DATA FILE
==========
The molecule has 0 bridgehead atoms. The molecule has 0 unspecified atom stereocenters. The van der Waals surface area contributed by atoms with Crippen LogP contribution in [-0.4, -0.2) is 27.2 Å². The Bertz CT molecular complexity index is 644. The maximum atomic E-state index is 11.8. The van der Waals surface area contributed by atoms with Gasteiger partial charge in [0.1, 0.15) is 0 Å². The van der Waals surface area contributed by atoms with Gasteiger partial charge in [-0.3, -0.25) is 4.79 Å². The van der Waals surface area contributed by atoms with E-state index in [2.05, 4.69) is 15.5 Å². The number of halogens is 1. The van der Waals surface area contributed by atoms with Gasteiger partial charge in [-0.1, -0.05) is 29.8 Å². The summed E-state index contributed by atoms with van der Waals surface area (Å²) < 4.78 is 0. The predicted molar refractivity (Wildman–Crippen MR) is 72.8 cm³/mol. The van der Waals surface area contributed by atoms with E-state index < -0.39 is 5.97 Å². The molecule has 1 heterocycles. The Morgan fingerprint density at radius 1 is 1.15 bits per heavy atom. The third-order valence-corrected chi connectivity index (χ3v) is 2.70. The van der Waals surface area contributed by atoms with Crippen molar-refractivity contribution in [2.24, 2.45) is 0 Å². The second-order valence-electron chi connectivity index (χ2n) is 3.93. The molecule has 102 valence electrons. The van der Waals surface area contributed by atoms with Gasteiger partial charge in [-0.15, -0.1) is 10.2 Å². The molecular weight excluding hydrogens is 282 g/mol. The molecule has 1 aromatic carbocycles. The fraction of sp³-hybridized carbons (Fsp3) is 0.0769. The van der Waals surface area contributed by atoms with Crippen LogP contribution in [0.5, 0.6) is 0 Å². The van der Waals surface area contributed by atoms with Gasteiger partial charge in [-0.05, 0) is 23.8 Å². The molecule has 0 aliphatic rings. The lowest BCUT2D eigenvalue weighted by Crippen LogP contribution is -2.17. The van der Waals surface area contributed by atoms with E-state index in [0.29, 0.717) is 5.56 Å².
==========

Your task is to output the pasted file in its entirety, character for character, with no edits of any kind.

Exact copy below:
The molecule has 0 bridgehead atoms. The molecule has 0 unspecified atom stereocenters. The van der Waals surface area contributed by atoms with Crippen LogP contribution in [-0.4, -0.2) is 27.2 Å². The Bertz CT molecular complexity index is 644. The maximum atomic E-state index is 11.8. The van der Waals surface area contributed by atoms with Gasteiger partial charge in [0.1, 0.15) is 0 Å². The van der Waals surface area contributed by atoms with Gasteiger partial charge in [-0.3, -0.25) is 4.79 Å². The van der Waals surface area contributed by atoms with E-state index in [2.05, 4.69) is 15.5 Å². The number of halogens is 1. The van der Waals surface area contributed by atoms with Gasteiger partial charge in [-0.1, -0.05) is 29.8 Å². The summed E-state index contributed by atoms with van der Waals surface area (Å²) < 4.78 is 0. The predicted molar refractivity (Wildman–Crippen MR) is 72.8 cm³/mol. The van der Waals surface area contributed by atoms with E-state index < -0.39 is 5.97 Å². The molecule has 1 heterocycles. The Morgan fingerprint density at radius 1 is 1.15 bits per heavy atom. The third-order valence-corrected chi connectivity index (χ3v) is 2.70. The van der Waals surface area contributed by atoms with Crippen molar-refractivity contribution in [2.24, 2.45) is 0 Å². The second-order valence-electron chi connectivity index (χ2n) is 3.93. The molecule has 102 valence electrons. The van der Waals surface area contributed by atoms with Gasteiger partial charge in [-0.15, -0.1) is 10.2 Å². The molecular weight excluding hydrogens is 282 g/mol. The molecule has 1 aromatic carbocycles. The fraction of sp³-hybridized carbons (Fsp3) is 0.0769. The van der Waals surface area contributed by atoms with Crippen LogP contribution in [0.5, 0.6) is 0 Å². The van der Waals surface area contributed by atoms with Gasteiger partial charge in [-0.05, 0) is 23.8 Å². The molecule has 0 aliphatic rings. The lowest BCUT2D eigenvalue weighted by Crippen LogP contribution is -2.17. The van der Waals surface area contributed by atoms with E-state index in [0.29, 0.717) is 5.56 Å².